Mountain soursop, also called ‘Annona Montana’ or ‘Wild soursop,’ is found as a tropical fruit tree that belongs to the Annonaceae family. It is an evergreen or semi-evergreen tree which grows up to 13-14 meters. The name of this fruit comes from the Latin word montanus, which means mountainous or mountains.
The name has no relation to its origin because the plant usually grows at low altitudes. The fruit is edible but is considered tasteless; it has sour or bitter flesh. Mountain Soursop is widely used as traditional medicine in South America and the Caribbean. One study has also found that it is effective against cancer cells.
How To Store Mountain Soursop
The life span of any fruit depends greatly on how well you store it. The storage methods can play an important role in increasing the shelf life of your product. Fruits usually have a shorter life span than grains and vegetables; for this reason, it is preferred to pick fruits that have not ripened completely.
To make the best of your fruit, some storage techniques need to be fulfilled. You can find these tips helpful if you further read the article.
Selection of Fruit
Check the color first. A ready-to-eat, fully ripened mountain soursop is yellowish. If you find green mountain soursop, it indicates that the fruit is unripe. It is not harmful to buy unripe mountain soursop, but the fruit needs to be ripened before consuming it.
You need to press it a little to check if it is firm. Look for blemishes or bruises on the surface, and avoid buying those having them.
Keep At Room Temperature
As unripe mountain soursop can last longer than the ripe ones, they can be stored at room temperature until they have ripened. Avoid storing in sunlight or hot places; it can make the fruit lose its taste.
Keep The Ripened Mountain Soursop In The Refrigerator
Many fruits are hard to preserve after they have ripened. The best and most convenient place to store ripen mountain soursop is in the refrigerator. This is because low temperature slows the rate of growth for pathogenic fungi, which spoils the fruit.
Store It In Airtight Container
If you need to store slices of wild soursop, they should be packed inside an airtight container to avoid air oxidizing the flesh of your fruit. It is better to keep the container in the refrigerator.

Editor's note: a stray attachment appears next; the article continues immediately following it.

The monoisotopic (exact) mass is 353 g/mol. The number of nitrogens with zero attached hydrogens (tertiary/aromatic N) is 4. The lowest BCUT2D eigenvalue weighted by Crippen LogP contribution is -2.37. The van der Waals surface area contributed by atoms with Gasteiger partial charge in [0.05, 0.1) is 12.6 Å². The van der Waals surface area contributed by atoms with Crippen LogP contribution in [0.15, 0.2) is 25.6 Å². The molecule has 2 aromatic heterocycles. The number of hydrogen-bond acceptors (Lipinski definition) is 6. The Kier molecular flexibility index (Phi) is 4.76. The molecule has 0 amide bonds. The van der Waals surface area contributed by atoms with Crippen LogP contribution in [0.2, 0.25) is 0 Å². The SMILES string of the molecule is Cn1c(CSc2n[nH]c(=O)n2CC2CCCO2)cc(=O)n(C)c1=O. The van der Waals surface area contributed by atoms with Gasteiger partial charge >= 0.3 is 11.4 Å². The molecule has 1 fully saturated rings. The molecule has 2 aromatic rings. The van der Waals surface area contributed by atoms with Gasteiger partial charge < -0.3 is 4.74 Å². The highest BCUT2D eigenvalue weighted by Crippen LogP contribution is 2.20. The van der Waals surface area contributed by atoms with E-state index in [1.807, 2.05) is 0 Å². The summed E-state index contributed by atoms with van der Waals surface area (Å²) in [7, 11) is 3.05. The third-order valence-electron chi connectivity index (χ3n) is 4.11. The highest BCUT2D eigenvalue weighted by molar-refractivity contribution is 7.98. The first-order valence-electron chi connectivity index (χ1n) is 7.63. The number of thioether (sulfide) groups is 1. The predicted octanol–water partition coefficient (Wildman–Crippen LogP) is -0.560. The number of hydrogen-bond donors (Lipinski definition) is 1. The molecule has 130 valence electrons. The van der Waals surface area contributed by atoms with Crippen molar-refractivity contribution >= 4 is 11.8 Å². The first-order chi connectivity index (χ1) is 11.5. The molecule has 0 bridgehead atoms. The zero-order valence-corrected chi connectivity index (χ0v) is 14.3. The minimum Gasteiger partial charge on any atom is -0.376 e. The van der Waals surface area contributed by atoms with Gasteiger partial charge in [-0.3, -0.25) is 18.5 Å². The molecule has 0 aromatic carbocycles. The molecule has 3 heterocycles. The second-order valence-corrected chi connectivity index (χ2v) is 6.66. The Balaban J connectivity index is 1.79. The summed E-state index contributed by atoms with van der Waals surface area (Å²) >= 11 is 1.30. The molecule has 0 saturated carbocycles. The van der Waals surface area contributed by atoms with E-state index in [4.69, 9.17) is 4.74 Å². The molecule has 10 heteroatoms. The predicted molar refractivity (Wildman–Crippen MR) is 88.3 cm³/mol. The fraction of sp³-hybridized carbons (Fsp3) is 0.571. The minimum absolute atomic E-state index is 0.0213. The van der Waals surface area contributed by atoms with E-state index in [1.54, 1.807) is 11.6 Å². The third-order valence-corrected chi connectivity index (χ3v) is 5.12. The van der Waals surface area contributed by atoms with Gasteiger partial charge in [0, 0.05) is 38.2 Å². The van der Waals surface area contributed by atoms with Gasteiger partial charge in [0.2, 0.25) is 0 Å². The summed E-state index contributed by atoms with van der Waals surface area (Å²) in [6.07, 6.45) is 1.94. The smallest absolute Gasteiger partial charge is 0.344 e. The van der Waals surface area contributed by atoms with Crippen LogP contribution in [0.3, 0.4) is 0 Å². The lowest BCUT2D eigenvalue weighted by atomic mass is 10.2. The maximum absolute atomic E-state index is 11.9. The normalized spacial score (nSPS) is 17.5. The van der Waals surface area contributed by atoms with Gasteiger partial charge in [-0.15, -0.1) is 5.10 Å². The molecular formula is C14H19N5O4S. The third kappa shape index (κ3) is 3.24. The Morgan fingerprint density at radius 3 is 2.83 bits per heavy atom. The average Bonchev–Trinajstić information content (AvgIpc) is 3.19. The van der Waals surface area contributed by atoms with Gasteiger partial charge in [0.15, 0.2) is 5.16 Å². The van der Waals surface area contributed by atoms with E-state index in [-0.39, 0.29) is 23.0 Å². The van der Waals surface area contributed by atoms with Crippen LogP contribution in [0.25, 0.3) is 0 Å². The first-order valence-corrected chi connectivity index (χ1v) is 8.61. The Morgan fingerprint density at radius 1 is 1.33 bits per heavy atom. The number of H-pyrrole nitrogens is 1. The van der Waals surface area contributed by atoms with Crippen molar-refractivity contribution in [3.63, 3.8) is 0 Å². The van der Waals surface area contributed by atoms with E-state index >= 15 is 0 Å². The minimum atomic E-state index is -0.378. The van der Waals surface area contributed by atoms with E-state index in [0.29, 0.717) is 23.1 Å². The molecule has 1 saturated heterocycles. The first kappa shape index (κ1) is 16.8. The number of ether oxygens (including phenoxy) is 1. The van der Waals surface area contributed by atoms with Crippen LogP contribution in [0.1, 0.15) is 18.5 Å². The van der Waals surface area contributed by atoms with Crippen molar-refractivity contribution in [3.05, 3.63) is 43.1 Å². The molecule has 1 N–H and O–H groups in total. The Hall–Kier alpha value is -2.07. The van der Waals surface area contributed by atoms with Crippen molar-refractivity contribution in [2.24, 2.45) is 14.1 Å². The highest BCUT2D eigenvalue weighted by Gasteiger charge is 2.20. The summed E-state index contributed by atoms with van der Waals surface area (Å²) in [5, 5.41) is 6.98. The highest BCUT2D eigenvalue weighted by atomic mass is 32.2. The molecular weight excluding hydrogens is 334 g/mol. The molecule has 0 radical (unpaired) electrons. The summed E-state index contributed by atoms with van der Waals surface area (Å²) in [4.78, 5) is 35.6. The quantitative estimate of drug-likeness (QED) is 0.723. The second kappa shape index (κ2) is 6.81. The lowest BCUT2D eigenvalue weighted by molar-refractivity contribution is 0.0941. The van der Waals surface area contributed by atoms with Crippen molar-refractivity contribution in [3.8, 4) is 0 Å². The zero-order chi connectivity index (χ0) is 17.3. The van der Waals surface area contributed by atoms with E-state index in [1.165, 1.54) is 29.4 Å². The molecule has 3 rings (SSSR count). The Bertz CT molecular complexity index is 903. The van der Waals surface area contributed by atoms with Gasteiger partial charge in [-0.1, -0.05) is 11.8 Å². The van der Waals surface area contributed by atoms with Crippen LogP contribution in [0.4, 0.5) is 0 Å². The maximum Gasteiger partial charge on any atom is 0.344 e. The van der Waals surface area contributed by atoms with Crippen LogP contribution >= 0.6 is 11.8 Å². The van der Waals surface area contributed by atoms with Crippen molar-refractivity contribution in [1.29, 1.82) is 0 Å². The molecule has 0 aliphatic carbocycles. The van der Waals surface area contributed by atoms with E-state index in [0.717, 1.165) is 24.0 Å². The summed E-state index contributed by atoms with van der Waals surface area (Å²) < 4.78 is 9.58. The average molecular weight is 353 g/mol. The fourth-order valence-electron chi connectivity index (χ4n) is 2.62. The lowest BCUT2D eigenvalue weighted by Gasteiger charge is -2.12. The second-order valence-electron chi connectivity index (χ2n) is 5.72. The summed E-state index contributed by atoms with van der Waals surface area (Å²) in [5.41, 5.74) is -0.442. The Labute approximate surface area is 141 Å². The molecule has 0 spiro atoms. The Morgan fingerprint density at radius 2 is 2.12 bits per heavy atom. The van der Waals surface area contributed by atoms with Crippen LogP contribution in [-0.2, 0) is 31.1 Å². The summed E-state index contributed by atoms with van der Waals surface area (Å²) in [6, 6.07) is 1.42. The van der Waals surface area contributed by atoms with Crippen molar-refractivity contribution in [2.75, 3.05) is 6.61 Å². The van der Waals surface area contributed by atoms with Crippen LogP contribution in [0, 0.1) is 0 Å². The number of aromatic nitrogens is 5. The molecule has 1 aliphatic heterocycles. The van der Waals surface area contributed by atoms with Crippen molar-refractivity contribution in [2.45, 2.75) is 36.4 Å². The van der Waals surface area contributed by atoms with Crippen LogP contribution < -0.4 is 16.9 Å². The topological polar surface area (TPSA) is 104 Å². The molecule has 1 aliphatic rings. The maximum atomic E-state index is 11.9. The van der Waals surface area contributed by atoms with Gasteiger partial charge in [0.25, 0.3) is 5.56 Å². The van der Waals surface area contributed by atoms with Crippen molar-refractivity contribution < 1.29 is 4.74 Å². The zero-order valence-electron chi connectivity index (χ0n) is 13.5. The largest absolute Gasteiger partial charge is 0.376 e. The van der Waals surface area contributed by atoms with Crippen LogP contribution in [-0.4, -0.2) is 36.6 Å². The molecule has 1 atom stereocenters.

Can You Freeze Mountain Soursop
Wild soursop can be frozen to make it last longer than a week. However, you cannot freeze the whole fruit, including its flesh. If you do so, the fruit will become soggy and stick to its flesh after you thaw. This could ruin the taste as well as waste the fruit pulp stuck to the flesh.
When it comes to soursops, a different method needs to be used to make the best of your fruit. Only the pulp of wild soursop can be frozen to avoid the problems mentioned above. An alternate way is to blend it in the form of puree before freezing.
How Long Does Mountain Soursop Last
How long will your mountain soursop last? Every fruit has a particular life span that can not be outgrown. Even if proper storage methods are followed, the fruit has to go bad at one time if not consumed before that. Providing the best quality of fruit and proper storage conditions can change the lifespan of your fruit up to some extent.
If your ripened mountain soursop is kept in the refrigerator continuously, it can last up to 5 to 6 days without going bad. Hence, it must be consumed within this period. If you keep the ripened wild soursop at room temperature, it is likely to stay well for a day or two; after that, it might begin to spoil.
Unripened wild soursop can last up to 4 to 5 days at room temperature until it ripens. If you freeze your fruit in the form of puree, it will last up to three months or more.
How To Tell If Mountain Soursop Is Bad
It is natural for any fruit to go bad after surpassing its shelf life; the same is the case with your wild soursop. How can you tell if your fruit is healthy to consume as a proper diet or is ready to be discarded?
Some of the signs wild soursop shows before it goes bad are listed below. You can judge from these things if your fruit is spoiled or fresh and healthy to consume.
- Texture: Softer pulp or moist flesh can be a sign it has started to go bad.
- Appearance: If the skin becomes mushy and brownish color appears on some parts, those parts must be discarded from the fruit before eating. If it is all over the fruit, it is best not to eat it.
- Smell: If it gives a rotting and sour smell to make you turn your head, throw it.